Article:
Dennis Quaid praised President Donald Trump’s handling of the coronavirus outbreak despite a journalist’s repeated attempts to push the actor to find fault.
Daily Beast entertainment editor Marlow Stern first asked Quaid what he thought of Trump and the federal government’s overall COVID-19 response, adding before he allowed the “Parent Trap” star to respond, “It does look like hospitals are criminally undersupplied right now.”
“Well, to tell you the truth, I think the president is handling it in a good way,” Quaid answered. “We see him on television every day, he’s involved, and the travel ban early on was a great idea — which he did in spite of protest about that. But I don’t want to get into the protest.”
The actor went on to say he is an independent politically, voting for who he believes the country needs at the time, and right now it’s in a World War II kind of moment.
Stern next pressed Quaid on Trump’s decision to send medical supplies to China in February, contending the president knew “full well that this pandemic was about to hit our shores.”
“We were trying to defeat the virus at its source at that time, and as I heard yesterday, Arnold Schwarzenegger and a few other people are taking planes over there and shipping a lot of it back,” the “Right Stuff” star answered. “The states are also responsible for having stockpiles of their own, according to their own needs.”
“You know, New York, I really feel for those people and I think they’re doing their best to get them everything they need,” Quaid continued. “We’ll figure that all out when it’s over, as far as whether anybody died because they couldn’t get a ventilator in a hospital. I haven’t heard reports about that, have you?”
“Yeah,” Stern responded. “There have been reports about people dying because there aren’t enough ventilators in New York.”
At a news briefing on Monday, New York Gov. Andrew Cuomo said, “Have we saved everyone? No. But have we lost anyone because we didn’t have a bed or we didn’t have a ventilator, or we didn’t have health care staff? No,” The New York Times reported.
While thousands of ventilators have been shipped into the Empire State from the federal government, other states and the private sector, Quaid noted, “New York had a chance to buy thousands of ventilators at a very good price like two years ago, but I don’t want to get into the finger-pointing, because Cuomo is doing a great job out there working for the people of his state.”
“And I think Trump, no matter what anybody thinks of him, is doing a good job at trying to get these states — and all of the American people — what they need, and also trying to hold our economy together and be prepared for when this is all over,” the actor said. “I don’t want to get into petty arguments about it.”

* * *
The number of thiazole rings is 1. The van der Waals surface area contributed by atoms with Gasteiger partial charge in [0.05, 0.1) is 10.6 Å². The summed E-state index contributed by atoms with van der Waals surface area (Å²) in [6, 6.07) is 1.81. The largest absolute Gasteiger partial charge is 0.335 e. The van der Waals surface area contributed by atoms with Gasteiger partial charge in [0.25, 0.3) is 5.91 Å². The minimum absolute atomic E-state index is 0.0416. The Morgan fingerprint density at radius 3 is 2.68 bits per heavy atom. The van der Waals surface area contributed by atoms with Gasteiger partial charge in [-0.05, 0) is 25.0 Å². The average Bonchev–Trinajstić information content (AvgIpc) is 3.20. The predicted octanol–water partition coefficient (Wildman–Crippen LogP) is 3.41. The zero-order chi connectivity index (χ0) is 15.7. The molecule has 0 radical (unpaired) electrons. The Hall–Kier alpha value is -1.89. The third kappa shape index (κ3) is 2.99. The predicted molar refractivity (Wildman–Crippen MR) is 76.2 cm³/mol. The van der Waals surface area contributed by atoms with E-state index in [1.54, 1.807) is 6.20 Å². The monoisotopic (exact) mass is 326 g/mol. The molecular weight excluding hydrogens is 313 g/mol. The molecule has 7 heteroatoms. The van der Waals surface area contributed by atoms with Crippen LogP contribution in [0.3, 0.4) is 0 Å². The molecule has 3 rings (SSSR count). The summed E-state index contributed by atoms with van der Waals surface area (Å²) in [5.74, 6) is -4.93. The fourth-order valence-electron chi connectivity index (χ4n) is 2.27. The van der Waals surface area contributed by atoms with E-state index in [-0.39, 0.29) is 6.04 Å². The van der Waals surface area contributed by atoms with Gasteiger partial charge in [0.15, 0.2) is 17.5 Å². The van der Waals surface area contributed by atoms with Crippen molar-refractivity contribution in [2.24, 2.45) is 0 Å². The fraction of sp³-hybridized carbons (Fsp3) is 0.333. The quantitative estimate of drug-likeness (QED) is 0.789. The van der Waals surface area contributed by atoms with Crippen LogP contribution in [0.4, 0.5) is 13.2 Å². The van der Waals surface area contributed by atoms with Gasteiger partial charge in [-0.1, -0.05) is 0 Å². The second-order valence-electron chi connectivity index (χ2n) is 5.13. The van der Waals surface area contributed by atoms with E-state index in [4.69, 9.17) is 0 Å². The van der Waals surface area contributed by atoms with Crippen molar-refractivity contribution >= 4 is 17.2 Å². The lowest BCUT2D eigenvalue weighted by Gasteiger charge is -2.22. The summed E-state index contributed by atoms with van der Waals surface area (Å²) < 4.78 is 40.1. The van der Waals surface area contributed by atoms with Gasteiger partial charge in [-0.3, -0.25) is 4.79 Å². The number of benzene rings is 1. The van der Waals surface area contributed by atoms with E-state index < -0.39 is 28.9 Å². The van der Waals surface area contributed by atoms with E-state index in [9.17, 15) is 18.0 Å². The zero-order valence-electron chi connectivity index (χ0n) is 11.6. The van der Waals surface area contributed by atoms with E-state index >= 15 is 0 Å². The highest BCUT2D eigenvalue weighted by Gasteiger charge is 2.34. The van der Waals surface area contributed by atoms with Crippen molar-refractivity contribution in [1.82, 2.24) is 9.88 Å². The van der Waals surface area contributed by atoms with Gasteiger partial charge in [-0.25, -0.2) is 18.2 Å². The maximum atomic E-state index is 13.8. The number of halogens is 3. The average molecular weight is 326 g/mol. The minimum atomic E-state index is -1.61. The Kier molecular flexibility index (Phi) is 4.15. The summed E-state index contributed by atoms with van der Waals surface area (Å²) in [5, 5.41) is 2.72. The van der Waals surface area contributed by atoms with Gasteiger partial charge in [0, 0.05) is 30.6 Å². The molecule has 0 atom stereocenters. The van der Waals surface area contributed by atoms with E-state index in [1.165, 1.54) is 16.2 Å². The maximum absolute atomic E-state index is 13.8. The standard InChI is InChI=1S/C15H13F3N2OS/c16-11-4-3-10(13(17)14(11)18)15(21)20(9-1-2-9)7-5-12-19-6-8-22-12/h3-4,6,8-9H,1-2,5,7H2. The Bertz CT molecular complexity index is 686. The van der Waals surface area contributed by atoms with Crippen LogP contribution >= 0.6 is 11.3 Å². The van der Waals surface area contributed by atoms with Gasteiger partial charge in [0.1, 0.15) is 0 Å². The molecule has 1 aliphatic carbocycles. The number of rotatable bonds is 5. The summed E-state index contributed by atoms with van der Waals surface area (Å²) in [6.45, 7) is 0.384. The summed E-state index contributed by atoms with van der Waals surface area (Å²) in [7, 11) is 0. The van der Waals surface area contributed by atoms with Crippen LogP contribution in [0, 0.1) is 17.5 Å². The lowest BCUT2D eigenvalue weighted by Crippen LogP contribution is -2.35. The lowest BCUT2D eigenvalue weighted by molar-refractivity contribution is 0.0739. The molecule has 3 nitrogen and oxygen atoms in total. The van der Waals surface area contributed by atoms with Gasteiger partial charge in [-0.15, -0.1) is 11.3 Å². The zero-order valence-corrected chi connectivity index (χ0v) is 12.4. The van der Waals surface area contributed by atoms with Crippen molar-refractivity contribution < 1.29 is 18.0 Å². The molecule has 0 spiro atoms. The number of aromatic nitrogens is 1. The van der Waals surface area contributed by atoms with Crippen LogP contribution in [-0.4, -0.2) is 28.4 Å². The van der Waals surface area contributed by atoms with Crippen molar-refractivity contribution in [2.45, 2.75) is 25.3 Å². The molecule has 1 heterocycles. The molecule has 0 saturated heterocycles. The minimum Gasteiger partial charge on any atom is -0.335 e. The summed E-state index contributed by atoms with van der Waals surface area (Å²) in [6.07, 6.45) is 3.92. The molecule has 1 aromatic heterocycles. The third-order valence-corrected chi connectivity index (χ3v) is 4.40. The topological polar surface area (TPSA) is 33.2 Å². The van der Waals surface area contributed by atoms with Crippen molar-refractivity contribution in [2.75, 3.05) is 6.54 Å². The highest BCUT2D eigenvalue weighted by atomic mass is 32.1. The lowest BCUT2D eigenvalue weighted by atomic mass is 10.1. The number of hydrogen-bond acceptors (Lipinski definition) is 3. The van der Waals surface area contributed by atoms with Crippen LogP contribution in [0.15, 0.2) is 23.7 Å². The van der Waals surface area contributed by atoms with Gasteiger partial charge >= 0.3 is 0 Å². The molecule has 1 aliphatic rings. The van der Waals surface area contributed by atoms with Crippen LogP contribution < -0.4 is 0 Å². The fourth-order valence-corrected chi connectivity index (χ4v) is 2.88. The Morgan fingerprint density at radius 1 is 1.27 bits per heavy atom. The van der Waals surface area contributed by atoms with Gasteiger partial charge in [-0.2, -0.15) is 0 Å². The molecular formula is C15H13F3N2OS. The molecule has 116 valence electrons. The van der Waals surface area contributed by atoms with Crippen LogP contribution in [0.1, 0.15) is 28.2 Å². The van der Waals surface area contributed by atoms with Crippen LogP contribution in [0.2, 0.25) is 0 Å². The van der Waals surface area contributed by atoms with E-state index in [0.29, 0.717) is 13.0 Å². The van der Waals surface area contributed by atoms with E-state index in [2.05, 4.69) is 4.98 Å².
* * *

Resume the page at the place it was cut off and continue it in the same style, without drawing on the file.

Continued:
Stern pivoted his line of questioning, asserting the U.S. government, unlike China, did not take swift enough action — but Quaid wasn’t buying that either.
“Oh, I think that we did too, though. As soon as we found out what the threat was … China wasn’t really revealing to the rest of the world what was going on,” said Quaid, who became a strong patient safety advocate after his newborn twins nearly died in 2007, when they were accidentally administered the wrong dosage of a medication.
“Five million people I heard had fled the Wuhan province before they had quarantined it, and were all over the world and allowed to come to this country,” he continued. “There was no warning whatsoever. The virus probably started back in November, and we didn’t learn about it until January.”
Stern finally conceded a point to Quaid, acknowledging China had “definitely not been above board,” but he still argued stay-at-home orders should have been issued earlier given that Trump knew of the potential danger of the virus in late January.
“Trump did do the travel ban to China, and then to Europe very quickly afterward, and he was castigated by a lot of members of Congress, who were just getting out of the impeachment, that it was racist what he was doing,” Quaid replied.
He then reiterated that he appreciated the way Trump and his administration have been keeping Americans informed with daily briefings and the “great people” the president has handling the crisis.
Quaid concluded, “Just one more thing outside of that: Despite presidents, Congress and political parties, this is the United States of America, and we’re a very adaptable people in situations like this, and I think we’re all going to get through it. My heart goes out to everyone.”
The actor launched a new podcast on Wednesday, dubbed “The Dennissance.” According to the Daily Beast, it will feature Quaid “chopping it up with his noteworthy pals — upcoming guests include Billy Ray Cyrus, Billy Bush, Lance Armstrong, and Logan Paul — and, hopefully, showing listeners a side of them that they don’t normally see.”
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